Day Trip from Vienna to the Fairytale Mountain Resort Semmering
Just about an hour’s drive from Austria’s capital, right at the border between Lower Austria and Styria, there is the Semmering. Today, this area is most known for the “Hirschenkogel”, one of the closest ski resorts to Vienna. It also regularly hosts races of the ski world cup and people flock the “Zauberberg” for après-ski parties. Just a stone’s throw away from this busy sports arena, the Semmering presents a very a different image. One which seems to have fallen into a decades-long slumber.
The Semmering once was “the” holiday destination for the aristocracy and upper class of the Habsburg empire. It competed with the likes of St. Moritz – some even called it the “St. Moritz of the monarchy”. Today, many of the grand hotels have closed. Some are being renovated and hopefully reopen soon.
Let me take you to the Semmering of the late 19th century – when holidaymakers stayed in glamorous hotels, walked along promenades with mountain views and even tried the newest sports trends. After a historical background of this once enchanting now almost abandoned mountain resort, I share a walking tour with my personal highlights and a personalised map. At the end of the article, you will find some logistical information about how to get to the Semmering.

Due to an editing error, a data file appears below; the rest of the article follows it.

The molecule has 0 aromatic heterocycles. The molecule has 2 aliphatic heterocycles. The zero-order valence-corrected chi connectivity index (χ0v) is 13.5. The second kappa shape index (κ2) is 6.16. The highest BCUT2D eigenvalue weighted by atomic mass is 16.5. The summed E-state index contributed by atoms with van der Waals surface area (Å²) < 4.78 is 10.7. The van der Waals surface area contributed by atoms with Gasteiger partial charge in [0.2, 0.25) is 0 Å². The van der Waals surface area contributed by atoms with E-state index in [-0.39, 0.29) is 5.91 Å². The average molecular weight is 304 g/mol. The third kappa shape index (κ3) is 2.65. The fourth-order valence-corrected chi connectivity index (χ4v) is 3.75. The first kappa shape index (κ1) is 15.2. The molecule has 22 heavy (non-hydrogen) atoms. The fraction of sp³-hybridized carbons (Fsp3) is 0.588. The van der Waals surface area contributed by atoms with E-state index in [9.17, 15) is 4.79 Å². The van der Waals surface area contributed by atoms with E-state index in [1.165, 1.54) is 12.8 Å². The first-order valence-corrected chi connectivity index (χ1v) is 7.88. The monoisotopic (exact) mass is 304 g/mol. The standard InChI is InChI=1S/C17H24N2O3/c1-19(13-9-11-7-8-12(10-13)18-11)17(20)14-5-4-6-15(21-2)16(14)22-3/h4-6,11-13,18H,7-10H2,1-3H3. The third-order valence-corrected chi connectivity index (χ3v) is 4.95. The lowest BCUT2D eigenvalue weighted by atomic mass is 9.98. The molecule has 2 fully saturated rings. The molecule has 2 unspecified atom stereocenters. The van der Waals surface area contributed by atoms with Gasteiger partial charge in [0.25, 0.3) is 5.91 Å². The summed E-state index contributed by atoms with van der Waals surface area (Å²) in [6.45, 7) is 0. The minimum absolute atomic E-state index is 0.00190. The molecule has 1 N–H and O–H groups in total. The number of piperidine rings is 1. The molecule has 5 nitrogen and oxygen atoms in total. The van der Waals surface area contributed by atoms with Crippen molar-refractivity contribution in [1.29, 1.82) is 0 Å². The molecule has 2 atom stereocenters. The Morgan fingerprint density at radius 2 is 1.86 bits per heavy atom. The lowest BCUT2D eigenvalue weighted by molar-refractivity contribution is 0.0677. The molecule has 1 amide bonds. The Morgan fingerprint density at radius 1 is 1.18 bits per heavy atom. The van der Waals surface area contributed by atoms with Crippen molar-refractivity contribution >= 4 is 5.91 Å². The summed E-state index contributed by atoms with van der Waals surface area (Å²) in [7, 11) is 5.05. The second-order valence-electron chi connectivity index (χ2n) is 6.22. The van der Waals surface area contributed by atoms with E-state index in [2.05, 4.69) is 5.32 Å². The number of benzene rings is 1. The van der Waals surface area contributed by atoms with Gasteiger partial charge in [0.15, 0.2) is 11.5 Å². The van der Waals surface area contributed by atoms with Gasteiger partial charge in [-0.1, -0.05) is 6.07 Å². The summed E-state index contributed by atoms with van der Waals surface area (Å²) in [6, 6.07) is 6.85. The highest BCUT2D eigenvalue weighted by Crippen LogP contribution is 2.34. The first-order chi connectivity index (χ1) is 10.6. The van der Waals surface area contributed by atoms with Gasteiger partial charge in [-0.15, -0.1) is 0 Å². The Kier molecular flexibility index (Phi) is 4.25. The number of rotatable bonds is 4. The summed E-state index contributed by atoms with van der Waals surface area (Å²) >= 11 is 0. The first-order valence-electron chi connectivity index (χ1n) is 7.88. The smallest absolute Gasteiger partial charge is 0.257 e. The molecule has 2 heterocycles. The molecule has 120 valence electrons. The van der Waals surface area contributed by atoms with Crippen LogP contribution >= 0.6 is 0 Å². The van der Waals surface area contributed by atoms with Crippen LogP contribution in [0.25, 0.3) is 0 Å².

Historical Background of the Semmering
Until the second half of the 19th century, the area we know as Semmering today was not very much developed. It only changed with the arrival of the train connection, the “Suedbahn” connecting Vienna, the capital of the Habsburg monarchy, with the empire’s port city Trieste in Italy. This was the time of the “Sommerfrische”, when the Viennese upper class left the stuffy city and transferred their estate to the mountains for several weeks. The arrival of the train connection not only allowed access of the Semmering for the upper but also for the working class who received more rights when it came to leisure and working times. This innovate train connection which uses viaducts to connect valleys is a UNESCO world heritage site today.
The Suedbahn company operating the trains offered packages: the train tickets came in different categories and also included a stay at the newly-built hotels. The price determined the class on the train and the type of hotel. The cheapest category included a meal at one of the local restaurants instead of an overnight stay. This allowed people to leave Vienna in the morning, spend a day in the mountains and be back in the city in the evening.
The first hotel on the Semmering was what is called the Suedbahnhotel today. This hotel looks like the sanatoriums and hotels from Thomas Mann’s Zauberberg (The Magic Mountain) or T.C. Boyle’s The Road to Wellville. This beautiful building has long been empty and mostly unused. Gone are the glamorous times when the Semmering competed with the likes of St. Moritz for well-to-do travelers and spa guests. Currently, parts of the building are used for plays and comedy performances. For years, the current owners have been looking for a buyer. The immense renovation cost (a real estate agent estimated them at EUR 70-80 million; about USD 80-90) probably deter many potential investors.